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DOI: 10.4324/9780415249126-P023-1
Version: v1,  Published online: 1998
Retrieved March 22, 2018, from

Article Summary

Hermeneutics, the ‘art of interpretation’, was originally the theory and method of interpreting the Bible and other difficult texts. Wilhelm Dilthey extended it to the interpretation of all human acts and products, including history and the interpretation of a human life. Heidegger, in Being and Time (1927), gave an ‘interpretation’ of the human being, the being that itself understands and interprets. Under his influence, hermeneutics became a central theme of continental philosophy. Hermeneutics generates several controversies. In interpreting something do we unearth the author’s thoughts and intentions, imagining ourselves in his position? Or do we relate it to a wider whole that gives it meaning? The latter view gives rise to the hermeneutic circle: we cannot understand a whole (for example, a text) unless we understand its parts, or the parts unless we understand the whole. Heidegger discovered another circle: as we inevitably bring presuppositions to what we interpret, does this mean that any interpretation is arbitrary, or at least endlessly revisable?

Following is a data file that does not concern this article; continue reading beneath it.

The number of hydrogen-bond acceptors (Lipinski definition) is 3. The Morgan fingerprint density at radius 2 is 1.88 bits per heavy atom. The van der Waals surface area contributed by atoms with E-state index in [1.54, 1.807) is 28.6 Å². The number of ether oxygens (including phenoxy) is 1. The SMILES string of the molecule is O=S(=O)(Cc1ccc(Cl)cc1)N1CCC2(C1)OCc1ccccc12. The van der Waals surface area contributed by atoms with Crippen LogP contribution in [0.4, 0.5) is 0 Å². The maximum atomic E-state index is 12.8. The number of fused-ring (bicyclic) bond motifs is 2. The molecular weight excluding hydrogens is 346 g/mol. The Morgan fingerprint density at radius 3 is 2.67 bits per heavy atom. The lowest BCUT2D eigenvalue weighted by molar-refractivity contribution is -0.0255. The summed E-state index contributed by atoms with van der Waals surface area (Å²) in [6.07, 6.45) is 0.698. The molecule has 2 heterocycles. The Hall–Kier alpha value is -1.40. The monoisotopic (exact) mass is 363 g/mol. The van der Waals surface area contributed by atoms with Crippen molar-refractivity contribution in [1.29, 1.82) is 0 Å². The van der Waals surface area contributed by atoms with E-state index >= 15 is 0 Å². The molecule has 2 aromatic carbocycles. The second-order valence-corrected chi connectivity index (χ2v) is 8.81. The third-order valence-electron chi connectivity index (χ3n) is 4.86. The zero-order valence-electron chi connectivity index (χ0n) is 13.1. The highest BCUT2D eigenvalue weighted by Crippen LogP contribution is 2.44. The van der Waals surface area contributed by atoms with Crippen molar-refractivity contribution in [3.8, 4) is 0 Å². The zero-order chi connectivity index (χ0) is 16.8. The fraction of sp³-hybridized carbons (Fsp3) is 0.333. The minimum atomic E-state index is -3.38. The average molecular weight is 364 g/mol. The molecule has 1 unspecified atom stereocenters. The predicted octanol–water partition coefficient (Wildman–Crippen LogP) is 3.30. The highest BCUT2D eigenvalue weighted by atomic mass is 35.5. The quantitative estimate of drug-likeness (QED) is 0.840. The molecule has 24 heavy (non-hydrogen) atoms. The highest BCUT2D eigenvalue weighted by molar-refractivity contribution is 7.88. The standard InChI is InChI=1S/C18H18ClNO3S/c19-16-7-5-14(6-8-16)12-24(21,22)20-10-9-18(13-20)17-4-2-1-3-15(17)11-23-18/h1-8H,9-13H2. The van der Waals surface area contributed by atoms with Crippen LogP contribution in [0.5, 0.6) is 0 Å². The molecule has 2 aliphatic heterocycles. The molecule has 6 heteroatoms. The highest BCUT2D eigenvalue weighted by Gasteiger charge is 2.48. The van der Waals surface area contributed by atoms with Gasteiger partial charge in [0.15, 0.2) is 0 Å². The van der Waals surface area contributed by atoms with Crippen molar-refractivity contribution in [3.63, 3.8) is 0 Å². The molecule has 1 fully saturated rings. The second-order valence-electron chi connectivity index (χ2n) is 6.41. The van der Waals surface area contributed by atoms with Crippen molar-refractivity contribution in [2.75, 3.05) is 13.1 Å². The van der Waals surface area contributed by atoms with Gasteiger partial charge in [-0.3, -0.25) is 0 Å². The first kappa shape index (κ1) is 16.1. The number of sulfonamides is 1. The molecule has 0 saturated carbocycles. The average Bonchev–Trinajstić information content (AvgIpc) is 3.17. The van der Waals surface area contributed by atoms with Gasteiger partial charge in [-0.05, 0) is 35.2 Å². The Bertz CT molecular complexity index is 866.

Citing this article:
Inwood, Michael. Hermeneutics, 1998, doi:10.4324/9780415249126-P023-1. Routledge Encyclopedia of Philosophy, Taylor and Francis,
Copyright © 1998-2018 Routledge.

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